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Maps Events Events Restaurants SightseeingCafés Restaurants Nightlife Sightseeing Nightlife Shopping Shopping Hotels

Poznań No. 55, March – June 2020

City Guide

Poznań’s Forts

p.6

Al Fresco Drinking

p.74

May Days

p.85


Contents

Poznań Poznań’s Forts p.6

Foreword

4

Feature Poznań’s Forts

6

Events 10 Arrival & Transport

16

Sightseeing Stary Rynek Tour Old Town Tour Ostrów Tumski Citadel Park Lake Malta

26 32 38 41 44

Museums

48

Kids & Families

46

Cafés Regional Dishes

54

52

Restaurants Nightlife Shopping Health & Services Hotels Index

56 68 78 84 86 89

Maps City Map City Centre Map Stary Rynek Map Old Town Map Ostrów Tumski Map Citadel Park Map Lake Malta Map

20 23 26 32 39 41 44 3


Foreword As the smog lifts and leaves begin to unfurl (we’d say something about melting snow, too, but - alas - there’s little of that what with global warming), Poznań once again kicks into high gear. Spring and summer festivals are coming up, and what a busy season it’s going to be: from big music & multimedia veterans like Malta Festival (p.14), Enea Spring Break (p.13), and Ethno Port (p.14) to the Europe-wide Night of Museums (p.14) to small film festivals including Short Waves (p.10) and Spanish Film Week (p.11) to the Aquanet Jazz Festival (p.12) to food trucks galore (pp.11-12). In this issue, we’re also refreshing our feature about Poznań’s 19th-century Prussian fortifications (p.6), which at one point made Poznań one of the largest cityfortresses in Europe. Forming a 30-kilometre-long ring around the city, these military landmarks make for nice springtime excursions for those who have tired of more central attractions. As always, we welcome your comments, questions, and suggestions, which you can send via e-mail (poland@ inyourpocket.com) or via our facebook page (Poznan In Your Pocket). Have a great time in Poznań! Born in Upper Silesia, Janina Krzysiak spent her formative years outside of Philadelphia, PA, before moving back to Poland to indulge her love for cheap air travel, walkable cities, and Eastern European nostalgia. When she’s not writing and editing travel guides, she moonlights as a particle physicist. No, really.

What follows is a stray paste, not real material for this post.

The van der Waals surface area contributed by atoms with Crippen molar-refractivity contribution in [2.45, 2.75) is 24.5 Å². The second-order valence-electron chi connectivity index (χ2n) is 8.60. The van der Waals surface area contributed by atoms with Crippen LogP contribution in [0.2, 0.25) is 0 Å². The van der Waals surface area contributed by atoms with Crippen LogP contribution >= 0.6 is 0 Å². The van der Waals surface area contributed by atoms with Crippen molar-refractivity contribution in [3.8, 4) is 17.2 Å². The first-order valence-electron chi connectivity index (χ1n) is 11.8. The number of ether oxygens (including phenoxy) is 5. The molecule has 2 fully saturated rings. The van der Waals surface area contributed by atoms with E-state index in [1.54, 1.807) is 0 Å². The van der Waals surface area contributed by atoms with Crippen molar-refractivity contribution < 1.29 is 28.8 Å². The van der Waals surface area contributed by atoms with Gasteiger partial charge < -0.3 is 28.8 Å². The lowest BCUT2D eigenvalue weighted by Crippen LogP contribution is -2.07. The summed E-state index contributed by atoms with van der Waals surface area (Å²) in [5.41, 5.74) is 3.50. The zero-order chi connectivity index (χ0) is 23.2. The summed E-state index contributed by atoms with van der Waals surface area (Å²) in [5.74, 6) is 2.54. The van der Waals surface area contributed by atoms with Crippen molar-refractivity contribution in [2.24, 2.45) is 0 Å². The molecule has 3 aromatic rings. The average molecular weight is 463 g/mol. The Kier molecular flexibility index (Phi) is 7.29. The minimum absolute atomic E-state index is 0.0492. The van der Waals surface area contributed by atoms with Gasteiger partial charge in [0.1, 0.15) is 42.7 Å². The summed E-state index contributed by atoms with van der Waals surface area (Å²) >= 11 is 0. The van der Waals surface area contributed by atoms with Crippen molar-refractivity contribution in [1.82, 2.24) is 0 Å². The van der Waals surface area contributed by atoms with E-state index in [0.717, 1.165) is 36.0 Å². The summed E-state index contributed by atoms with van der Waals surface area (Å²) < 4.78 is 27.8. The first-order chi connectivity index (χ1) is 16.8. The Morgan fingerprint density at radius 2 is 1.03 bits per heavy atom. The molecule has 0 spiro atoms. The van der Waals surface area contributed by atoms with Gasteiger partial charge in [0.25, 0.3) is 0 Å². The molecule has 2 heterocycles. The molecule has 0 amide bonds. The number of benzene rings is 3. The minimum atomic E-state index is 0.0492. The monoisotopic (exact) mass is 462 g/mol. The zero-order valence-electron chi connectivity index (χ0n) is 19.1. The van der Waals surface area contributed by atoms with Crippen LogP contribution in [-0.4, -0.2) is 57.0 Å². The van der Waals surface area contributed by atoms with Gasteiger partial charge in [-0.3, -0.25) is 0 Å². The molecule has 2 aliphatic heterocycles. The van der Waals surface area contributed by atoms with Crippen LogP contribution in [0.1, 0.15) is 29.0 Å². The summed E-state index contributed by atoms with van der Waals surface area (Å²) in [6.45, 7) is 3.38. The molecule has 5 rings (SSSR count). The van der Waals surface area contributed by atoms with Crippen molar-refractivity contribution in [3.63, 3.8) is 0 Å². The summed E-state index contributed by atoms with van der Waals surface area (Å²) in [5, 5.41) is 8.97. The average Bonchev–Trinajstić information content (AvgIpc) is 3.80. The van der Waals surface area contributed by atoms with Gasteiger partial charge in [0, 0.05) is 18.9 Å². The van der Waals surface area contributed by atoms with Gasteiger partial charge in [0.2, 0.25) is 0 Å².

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COVER STORY This issue’s colourful cover portrays a few of the stunning houses found on Poznań’s Old Town Square one of which happens to be the Archaeological Museum (p.48). Fancy a walking tour of all the square’s attractions? Turn to page 26.